A grieving Tennessee father had his wounds reopened when he received a bill for the defective guardrail that killed his daughter just months before.
The Tennessee Department of Transportation apologized for sending a bill to Hannah Eimers, who died November 1 when the guardrail impaled her car.
Stephen Eimers, the 17-year-old’s father, said he was “flabbergasted” that TDOT would “bill my daughter for the defective device that killed her,” according to The Tennessean.
— The Tennessean (@Tennessean) March 25, 2017
The teen had been driving on Interstate 75 North when her car left the road, traveled into the median and hit the end of the guardrail with the driver’s side door, according to a Tennessee Highway Patrol crash report.
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Instead of deflecting the car or buckling to absorb the impact, the guardrail end impaled the vehicle, striking Hannah in the head and chest and pushing her into the back seat, according to the report. She died instantly.
The Volvo spun to the right and ‘took out approximately 15 to 20 feet of guardrail’ before it skidded to a stop facing the southbound lanes on the shoulder with the rail still stuck inside the vehicle, the report reads.
Four months later, Hannah’s father received a $2,970 bill from TDOT, dated Feb. 24 and addressed to Hannah, for the cost of labor and materials to install 25 feet of guardrail at the scene of the crash.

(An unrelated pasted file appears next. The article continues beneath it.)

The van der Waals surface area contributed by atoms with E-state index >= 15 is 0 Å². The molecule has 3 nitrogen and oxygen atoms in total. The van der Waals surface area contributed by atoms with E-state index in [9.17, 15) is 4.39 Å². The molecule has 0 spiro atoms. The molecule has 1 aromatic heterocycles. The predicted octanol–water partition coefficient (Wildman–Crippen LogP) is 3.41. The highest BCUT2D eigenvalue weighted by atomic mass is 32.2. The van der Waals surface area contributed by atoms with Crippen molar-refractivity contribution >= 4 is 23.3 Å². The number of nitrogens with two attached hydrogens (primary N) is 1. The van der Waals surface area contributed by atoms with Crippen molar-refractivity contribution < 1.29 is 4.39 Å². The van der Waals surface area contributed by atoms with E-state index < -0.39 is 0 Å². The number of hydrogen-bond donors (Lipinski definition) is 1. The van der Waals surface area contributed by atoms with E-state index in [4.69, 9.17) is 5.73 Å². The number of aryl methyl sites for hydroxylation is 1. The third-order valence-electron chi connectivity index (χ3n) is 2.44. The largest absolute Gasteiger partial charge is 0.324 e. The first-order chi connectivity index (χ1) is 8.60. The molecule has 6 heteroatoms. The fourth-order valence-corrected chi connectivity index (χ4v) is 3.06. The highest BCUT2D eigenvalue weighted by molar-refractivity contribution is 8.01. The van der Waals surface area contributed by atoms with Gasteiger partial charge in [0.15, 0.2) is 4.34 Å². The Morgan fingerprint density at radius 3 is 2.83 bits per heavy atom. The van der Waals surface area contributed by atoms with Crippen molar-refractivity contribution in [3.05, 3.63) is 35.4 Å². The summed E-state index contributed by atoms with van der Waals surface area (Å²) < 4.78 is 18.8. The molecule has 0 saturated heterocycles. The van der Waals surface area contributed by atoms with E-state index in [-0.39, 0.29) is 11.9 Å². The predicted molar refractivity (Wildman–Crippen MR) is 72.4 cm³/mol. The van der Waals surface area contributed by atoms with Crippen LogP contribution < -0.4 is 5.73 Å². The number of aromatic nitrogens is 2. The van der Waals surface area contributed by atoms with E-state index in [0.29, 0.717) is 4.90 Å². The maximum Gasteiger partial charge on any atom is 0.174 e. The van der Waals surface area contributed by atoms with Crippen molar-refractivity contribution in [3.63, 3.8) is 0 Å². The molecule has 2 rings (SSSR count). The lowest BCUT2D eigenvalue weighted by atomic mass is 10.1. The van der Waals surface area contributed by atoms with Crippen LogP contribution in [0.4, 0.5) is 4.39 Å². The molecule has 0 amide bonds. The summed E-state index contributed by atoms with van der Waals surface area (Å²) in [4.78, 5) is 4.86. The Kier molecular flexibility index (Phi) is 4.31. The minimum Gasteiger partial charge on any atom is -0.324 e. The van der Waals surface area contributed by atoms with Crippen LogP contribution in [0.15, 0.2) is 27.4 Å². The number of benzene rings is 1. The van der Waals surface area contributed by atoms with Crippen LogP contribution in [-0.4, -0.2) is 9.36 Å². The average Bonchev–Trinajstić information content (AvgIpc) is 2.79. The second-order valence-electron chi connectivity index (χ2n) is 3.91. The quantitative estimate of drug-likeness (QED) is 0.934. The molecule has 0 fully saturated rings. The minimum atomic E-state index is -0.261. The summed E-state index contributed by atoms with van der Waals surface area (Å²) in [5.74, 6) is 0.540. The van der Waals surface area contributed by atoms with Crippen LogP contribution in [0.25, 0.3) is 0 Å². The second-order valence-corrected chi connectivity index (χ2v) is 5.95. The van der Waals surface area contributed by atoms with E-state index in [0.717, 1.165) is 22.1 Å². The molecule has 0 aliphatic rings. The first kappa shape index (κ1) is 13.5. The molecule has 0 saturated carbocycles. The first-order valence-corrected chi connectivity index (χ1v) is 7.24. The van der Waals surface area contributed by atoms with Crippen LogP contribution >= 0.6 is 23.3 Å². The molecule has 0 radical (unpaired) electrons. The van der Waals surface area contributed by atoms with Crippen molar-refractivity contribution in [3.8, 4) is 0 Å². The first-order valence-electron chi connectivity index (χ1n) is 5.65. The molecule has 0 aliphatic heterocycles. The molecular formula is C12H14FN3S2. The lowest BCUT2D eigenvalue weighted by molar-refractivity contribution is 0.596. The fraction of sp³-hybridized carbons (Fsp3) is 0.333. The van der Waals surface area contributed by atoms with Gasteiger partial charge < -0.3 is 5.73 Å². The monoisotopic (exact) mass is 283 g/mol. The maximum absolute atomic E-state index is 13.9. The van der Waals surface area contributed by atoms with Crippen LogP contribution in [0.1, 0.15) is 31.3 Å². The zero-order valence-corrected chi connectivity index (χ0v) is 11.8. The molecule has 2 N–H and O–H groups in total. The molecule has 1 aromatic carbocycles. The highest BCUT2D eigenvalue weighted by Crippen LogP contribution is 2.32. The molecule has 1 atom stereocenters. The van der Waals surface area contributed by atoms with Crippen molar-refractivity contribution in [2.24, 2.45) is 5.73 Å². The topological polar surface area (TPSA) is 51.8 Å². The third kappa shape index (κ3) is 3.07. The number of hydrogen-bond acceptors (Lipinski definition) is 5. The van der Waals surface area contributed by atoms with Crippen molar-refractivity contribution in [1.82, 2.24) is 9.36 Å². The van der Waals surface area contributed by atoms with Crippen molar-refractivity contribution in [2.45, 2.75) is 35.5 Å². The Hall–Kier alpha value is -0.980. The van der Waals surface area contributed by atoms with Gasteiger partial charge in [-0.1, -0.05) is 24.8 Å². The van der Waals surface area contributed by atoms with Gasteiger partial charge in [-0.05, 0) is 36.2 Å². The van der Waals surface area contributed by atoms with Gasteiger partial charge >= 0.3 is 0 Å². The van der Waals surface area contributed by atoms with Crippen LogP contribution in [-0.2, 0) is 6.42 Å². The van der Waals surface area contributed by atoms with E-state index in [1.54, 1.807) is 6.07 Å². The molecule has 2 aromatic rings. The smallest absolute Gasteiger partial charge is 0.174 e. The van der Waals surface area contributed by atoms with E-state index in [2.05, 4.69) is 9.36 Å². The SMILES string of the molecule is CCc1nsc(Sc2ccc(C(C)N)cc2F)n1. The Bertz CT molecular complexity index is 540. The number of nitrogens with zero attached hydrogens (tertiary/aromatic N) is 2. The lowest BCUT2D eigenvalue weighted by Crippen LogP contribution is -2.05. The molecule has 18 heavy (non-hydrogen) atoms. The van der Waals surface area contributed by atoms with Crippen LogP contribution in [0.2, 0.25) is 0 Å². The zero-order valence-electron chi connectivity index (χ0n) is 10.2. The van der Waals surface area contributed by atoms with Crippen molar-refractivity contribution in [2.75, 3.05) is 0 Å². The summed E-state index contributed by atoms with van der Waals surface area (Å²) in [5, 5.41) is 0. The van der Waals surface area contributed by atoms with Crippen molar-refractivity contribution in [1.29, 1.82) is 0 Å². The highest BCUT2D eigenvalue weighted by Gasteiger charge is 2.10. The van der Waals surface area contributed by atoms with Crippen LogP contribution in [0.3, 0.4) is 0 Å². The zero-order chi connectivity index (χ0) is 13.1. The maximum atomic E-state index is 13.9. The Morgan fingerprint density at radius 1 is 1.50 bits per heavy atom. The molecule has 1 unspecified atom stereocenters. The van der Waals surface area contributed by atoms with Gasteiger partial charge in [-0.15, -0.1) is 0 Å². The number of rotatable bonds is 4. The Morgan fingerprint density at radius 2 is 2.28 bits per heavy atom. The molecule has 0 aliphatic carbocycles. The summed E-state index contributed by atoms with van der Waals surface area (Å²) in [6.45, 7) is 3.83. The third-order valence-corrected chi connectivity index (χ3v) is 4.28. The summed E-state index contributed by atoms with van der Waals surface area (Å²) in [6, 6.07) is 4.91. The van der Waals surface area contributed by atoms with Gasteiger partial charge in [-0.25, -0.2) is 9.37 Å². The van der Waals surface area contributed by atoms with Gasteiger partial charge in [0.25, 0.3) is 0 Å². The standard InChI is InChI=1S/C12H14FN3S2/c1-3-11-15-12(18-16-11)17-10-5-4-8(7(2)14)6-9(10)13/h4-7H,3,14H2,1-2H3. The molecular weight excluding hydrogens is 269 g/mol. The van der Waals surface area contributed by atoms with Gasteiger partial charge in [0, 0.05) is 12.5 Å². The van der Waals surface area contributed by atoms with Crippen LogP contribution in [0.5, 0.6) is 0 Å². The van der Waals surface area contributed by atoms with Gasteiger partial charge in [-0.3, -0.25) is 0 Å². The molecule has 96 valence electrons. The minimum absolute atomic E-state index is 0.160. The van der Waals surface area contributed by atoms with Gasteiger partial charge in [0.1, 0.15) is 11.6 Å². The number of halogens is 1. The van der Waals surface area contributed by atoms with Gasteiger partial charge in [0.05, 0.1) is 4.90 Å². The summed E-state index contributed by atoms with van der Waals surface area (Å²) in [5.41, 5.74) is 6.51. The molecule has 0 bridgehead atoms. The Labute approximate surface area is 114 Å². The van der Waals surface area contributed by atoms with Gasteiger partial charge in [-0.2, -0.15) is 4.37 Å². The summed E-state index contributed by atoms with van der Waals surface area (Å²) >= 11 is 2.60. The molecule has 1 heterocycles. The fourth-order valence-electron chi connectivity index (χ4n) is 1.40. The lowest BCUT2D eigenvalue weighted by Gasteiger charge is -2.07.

“They had the audacity to send us a bill in her name for $3,000 for killing her,” he told WVLT-TV.
Although the particular guardrail end model that Hannah’s car hit was removed by the TDOT from its approved products list just one week before the crash, there’s still about 1,000 guardrail ends on Tennessee roads, according to Nagi.
“TDOT knew this was dangerous and that it wasn’t performing well,” Eimers told WVLT. “They should have removed it, but their policy was to leave it on the road, playing Russian roulette with people’s lives.”
The TDOT is reportedly looking for a contractor to remove the remaining guardrails beginning March 31.
As for the bill to cover the cost of the damaged rail, Nagi said it was due to a processing error and Eimers is not expected to pay it.
“That was a mistake,” Nagi said. “It never should have happened. We’ll take measures to make sure that never happens again.”
And for Hannah’s heartbroken father, he is determined to do what he can to make sure another tragedy like the one that took his daughter’s life never happens again.
“I’ve got to be able to look the next mom or dad in the eye and say I tried to make some changes in the culture of TDOT, I tried to get some dangerous devices off the road,” he said.
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